As a result, the music fragmented into its component elements: cheery mindless pop; serious, usually political rock, soon to be known as ‘underground’; black American dance music; old-school showbiz for the mums and dads; and the kind of garage music that American bands had been making in the early Sixties before being interrupted by those pesky mop-tops.
By the end of the year, too, the squares were fighting back, with Ronald Reagan elected governor of California and the Wilson government’s wage freeze marking ‘the end of the British high Sixties’. Meanwhile, the Aberfan disaster and the TV drama Cathy Come Home had provided jolting reminders that not all of Britain was swinging — or ever had been — and as Christmas approached, the top three singles were by Tom Jones, Val Doonican and the Seekers.
Throughout the book, Savage never wanders very far from his long-standing place on the more chin-stroking end of the music-writing spectrum. (At one point, he admiringly refers to Dusty Springfield’s ‘You Don’t Have to Say You Love Me’ as ‘a complex text’.) Fortunately, his earnestness never prevents him from capturing the excitement of the music or the speed, by turns thrilling and alarming, of the social change. Reading the book often has the arresting effect of making us realise what it must have felt like to hear these songs for the first time.
And yet, nearly 50 years later, it’s perhaps also time for a cooler eye to be brought to bear on the era. On the whole, though, Savage takes the radicals, mystics and champions of LSD entirely on their own terms (i.e. very seriously indeed), not even cracking a smile when an offshoot of the San Francisco Mime Troupe holds ‘a parade to celebrate the death of money’ — or when one British music journalist solemnly calls for ‘the total overthrow of everything’.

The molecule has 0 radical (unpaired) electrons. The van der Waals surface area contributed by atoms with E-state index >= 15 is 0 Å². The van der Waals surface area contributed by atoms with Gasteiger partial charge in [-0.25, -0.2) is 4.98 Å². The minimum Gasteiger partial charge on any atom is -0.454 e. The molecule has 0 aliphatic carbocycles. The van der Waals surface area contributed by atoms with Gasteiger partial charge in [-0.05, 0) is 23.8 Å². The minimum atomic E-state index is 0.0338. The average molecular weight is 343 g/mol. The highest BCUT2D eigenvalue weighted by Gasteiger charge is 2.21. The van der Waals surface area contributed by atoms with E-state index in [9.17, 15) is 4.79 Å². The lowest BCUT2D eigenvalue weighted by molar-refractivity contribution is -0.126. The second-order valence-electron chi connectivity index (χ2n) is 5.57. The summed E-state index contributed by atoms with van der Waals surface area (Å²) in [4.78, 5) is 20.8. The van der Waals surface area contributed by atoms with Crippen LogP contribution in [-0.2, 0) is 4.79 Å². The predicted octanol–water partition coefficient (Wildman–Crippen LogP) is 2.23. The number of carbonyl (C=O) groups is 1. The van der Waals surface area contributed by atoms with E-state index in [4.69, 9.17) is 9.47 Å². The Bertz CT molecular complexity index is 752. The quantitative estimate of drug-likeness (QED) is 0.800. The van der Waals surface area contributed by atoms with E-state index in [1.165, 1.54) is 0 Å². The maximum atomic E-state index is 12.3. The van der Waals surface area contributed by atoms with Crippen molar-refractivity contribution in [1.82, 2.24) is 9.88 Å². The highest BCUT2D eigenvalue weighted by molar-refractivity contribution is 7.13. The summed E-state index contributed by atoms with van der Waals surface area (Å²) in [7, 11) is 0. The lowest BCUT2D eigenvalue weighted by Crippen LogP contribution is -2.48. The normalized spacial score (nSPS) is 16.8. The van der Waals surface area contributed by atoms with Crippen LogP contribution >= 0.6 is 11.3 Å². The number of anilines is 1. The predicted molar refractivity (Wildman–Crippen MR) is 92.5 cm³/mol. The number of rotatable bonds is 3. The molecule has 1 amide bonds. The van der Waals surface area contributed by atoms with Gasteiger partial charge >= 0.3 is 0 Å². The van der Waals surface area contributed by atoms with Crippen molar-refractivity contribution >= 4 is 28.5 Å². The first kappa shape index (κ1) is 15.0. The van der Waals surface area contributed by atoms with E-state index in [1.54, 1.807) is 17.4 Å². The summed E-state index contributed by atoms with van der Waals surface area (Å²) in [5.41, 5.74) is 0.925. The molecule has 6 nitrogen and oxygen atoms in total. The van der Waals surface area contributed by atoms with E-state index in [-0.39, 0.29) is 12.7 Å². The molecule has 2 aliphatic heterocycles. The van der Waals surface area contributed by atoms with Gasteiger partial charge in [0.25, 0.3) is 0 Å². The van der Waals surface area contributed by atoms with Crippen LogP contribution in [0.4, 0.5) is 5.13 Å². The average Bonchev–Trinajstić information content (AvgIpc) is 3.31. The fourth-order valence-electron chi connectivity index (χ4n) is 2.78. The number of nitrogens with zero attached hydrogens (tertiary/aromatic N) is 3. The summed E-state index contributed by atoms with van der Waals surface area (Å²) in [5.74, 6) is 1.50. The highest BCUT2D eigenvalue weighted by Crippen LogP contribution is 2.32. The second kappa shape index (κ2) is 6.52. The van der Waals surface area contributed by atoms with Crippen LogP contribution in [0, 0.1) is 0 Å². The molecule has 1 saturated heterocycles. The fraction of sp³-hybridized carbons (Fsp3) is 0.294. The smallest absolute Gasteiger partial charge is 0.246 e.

Admittedly, it’s never easy to combine unbounded and mostly justified enthusiasm with scepticism — or due reverence with a sense of humour. Nonetheless, the fact that it can be done was triumphantly proved a few years ago by Dorian Lynskey’s 33 Revolutions per Minute, a history of the protest song that covered much of the same material (and plenty more besides) just as rigorously, but with a much lighter touch, much more willingness to doubt its own heroes and, above all, a much greater awareness of the hubris and inadvertent comedy sometimes involved.
Savage, by contrast, sticks unwaveringly to the enthusiasm and reverence. The year 1966, he writes, ‘was a time of enormous ambition and serious engagement’ — a double that he himself is also clearly hoping to pull off here. But, while he generally succeeds, 1966 could certainly have benefitted from a more disengaged perspective too. As things stand, and for all its rich incidental detail, this remains a book that never really questions the long-received pop wisdom.